China Leapfrogging to a Circular Economy

Opportunity for European companies?

2019 wasn’t easy for European companies in China.  Business interruptions due to strict environmental enforcement, slowing growth and the trade war made many business leaders ponder on their China plans. More than the circular economy (CE), business ‘resilience’ and ‘transformation’ were high on the agenda. Yet, as Johnny Browaeys from GREENMENT tells us, CE seems to be the answer to both.

Recent studies by the Ellen MacArthur Foundation (EMF) and McKinsey Company show that the transition to a CE, enabled by the technology revolution, would allow both Europe and China to improve resource productivity and generate substantial economic benefits for EU industries. CE is a paradigm shift that revolutionises the way we design products, production and consumption patterns; in essence, the way we live.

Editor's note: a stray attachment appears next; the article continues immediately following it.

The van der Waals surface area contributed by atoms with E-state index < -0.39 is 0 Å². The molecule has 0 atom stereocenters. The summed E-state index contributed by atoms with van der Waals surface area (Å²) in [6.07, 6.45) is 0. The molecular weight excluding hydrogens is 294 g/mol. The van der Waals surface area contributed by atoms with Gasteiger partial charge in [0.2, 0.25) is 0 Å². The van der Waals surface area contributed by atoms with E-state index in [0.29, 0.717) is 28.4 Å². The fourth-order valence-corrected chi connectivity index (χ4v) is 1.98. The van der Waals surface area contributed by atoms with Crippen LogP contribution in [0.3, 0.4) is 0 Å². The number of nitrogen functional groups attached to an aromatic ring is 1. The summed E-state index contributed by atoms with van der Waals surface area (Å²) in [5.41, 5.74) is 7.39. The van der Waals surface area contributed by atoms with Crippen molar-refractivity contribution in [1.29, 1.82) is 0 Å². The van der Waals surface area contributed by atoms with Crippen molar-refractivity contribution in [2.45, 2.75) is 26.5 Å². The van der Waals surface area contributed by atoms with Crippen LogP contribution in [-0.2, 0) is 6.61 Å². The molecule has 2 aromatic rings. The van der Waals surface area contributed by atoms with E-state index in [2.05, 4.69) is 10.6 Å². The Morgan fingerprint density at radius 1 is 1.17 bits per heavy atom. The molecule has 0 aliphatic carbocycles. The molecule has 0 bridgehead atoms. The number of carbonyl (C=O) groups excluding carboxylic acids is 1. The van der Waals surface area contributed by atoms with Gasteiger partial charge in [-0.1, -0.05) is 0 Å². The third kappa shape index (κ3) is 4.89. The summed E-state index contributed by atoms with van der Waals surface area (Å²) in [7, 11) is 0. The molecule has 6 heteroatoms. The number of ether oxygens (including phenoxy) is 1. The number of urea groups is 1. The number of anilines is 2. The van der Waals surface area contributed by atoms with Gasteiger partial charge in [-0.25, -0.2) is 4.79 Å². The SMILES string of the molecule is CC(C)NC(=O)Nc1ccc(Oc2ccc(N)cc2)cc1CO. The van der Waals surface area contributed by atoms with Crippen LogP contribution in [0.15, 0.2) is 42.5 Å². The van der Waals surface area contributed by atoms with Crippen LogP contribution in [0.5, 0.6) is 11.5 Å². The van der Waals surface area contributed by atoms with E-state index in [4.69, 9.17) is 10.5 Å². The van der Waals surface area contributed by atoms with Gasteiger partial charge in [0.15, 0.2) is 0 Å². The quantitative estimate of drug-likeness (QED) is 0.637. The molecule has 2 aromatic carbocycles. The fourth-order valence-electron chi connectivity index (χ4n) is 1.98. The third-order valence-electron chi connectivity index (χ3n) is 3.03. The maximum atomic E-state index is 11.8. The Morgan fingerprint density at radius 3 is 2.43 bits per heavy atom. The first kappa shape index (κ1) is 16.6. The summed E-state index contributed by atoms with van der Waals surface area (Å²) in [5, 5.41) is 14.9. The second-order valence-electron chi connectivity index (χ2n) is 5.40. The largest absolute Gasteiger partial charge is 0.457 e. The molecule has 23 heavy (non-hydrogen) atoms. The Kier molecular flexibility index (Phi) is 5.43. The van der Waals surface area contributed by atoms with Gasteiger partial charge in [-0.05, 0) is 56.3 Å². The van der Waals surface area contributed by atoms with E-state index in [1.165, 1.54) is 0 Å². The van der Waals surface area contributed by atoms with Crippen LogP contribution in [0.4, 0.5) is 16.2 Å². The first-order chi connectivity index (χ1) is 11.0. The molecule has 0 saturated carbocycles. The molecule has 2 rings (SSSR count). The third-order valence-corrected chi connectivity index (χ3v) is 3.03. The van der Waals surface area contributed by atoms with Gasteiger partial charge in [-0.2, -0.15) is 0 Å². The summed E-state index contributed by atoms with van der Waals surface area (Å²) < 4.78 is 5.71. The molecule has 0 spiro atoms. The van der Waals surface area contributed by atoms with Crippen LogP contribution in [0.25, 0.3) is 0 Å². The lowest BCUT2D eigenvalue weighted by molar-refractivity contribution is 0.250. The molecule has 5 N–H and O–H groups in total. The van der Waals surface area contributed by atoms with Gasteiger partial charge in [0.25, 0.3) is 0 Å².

Transformation GDP instead of growth GDP

Both Europe and China have understood this and share this vision for the future. This is illustrated by the European Commission’s recent Green Deal and by China’s ratification of “ecological civilisation” in its Constitution in 2018.

Europe’s approach is one of systematic adaptation of policies evolving from a long history of economic development, balancing many voices. China’s approach is one of piloting policies on-the-go  (摸着石头过河 – crossing the river touching the stones) in a context of explosive economic growth, driven by one party/Party.